Image via Unsplash

At this point, most of us are pretty well aware of the diet culture lurking on Tik Tok from “What I Eat in a Day” videos to fitness plans touting magic weight loss and “that girl” wellness brands. Recently, diet culture has been increasingly taking on a sneaky form on social media in the form of “healthy hacks.” This advertises “healthy” versions of food and drinks, usually reducing their overall caloric values.  

Often this looks like a “healthy” Snickers bar (e.g. dates and agave), “healthy” pizza (e.g. ground chicken or cauliflower crust) and most alarmingly the recent “healthy” coke trend (e.g. balsamic vinegar and seltzer water). Yes, you read that correctly. People are drinking VINEGAR and convincing themselves it’s like Coca-Cola. 

These “healthy hacks” videos frequently go viral on Tik Tok prompting influencers, celebrities and our peers to try them out and react online. However, the narratives around these videos are hugely problematic and damaging in implying that the original food or drink – pizza, candy, pasta, soda, etc. are bad, wrong or “unhealthy.” 

The existence of the “substitute” makes us feel guilty for eating the original version. In reality, food has no morality. It’s not good or bad, it simply is. It’s diet culture that tries to make us think otherwise. You’re not shameful for choosing the regular cheese pizza when a cauliflower version exists. (This all is caveated by if you have a diagnosed medical condition, such as celiac disease, that prevents you from consuming items such as gluten).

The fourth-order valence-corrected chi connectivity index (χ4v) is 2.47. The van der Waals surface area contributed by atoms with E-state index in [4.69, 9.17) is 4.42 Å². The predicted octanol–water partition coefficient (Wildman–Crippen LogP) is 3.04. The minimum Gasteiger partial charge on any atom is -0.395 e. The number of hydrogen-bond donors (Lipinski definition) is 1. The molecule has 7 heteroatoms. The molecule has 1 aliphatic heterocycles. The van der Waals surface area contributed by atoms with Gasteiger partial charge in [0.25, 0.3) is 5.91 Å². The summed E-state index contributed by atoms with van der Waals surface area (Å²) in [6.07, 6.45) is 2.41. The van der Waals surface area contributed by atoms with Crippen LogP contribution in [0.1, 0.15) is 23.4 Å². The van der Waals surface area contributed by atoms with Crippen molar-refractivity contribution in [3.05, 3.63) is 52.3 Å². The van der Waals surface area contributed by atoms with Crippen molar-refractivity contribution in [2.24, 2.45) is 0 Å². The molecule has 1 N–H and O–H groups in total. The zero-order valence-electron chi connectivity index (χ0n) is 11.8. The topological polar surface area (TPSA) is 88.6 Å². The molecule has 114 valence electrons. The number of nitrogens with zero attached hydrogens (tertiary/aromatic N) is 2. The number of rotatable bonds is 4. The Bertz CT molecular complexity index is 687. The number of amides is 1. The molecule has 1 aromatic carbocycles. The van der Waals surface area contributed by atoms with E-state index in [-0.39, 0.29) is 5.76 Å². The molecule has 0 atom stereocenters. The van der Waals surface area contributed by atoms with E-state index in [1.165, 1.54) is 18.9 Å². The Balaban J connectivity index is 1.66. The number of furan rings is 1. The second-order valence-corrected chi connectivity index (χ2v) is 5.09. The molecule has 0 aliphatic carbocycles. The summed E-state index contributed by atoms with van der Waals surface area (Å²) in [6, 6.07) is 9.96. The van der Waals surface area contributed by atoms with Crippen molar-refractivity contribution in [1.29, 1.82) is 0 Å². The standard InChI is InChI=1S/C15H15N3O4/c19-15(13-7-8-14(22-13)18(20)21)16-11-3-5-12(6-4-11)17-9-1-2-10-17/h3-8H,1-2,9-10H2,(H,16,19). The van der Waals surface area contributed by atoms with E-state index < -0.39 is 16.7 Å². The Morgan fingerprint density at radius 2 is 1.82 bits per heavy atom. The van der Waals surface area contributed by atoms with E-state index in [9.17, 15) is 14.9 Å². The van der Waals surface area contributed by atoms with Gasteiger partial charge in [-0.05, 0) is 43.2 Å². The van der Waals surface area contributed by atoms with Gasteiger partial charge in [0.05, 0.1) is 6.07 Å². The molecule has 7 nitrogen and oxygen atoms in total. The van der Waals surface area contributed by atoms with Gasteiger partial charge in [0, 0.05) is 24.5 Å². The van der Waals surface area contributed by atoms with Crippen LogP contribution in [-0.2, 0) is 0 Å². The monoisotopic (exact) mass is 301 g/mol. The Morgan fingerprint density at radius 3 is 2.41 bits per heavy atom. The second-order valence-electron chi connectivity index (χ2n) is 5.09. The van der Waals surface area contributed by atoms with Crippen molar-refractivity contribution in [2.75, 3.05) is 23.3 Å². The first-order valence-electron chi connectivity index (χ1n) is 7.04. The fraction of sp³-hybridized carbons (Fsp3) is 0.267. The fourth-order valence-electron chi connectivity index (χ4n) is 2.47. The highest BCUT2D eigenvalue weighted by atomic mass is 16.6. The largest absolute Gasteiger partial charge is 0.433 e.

Given the way in which social media algorithms prioritize this kind of content and the viral reaction it receives, they’re likely here to stay. And you may even find them amusing or intriguing enough to try (I’m still scratching my head about the Coke one….). If that’s the case, I encourage you to look closely at your motivations for doing so and judgments with the following journal prompts:  

  • Am I simply curious about the taste of this or am I only doing it because of how it impacts my body or making myself smaller? What are my motivations for doing so? 
  • What meaning do I attach to this food on its own? How can I restructure that? 
  • Who profits off this substitution – is it a specific food company, person or brand? 

Life is too short to eat powdered peanut butter and pretend it tastes just as good. Reclaim the JOY food can bring. If you’re interested in exploring your relationship with food and your body, schedule a free consultation with a therapist in our practice by emailing

By: Maddy Weingast, Assistant for Wildflower Therapy LLC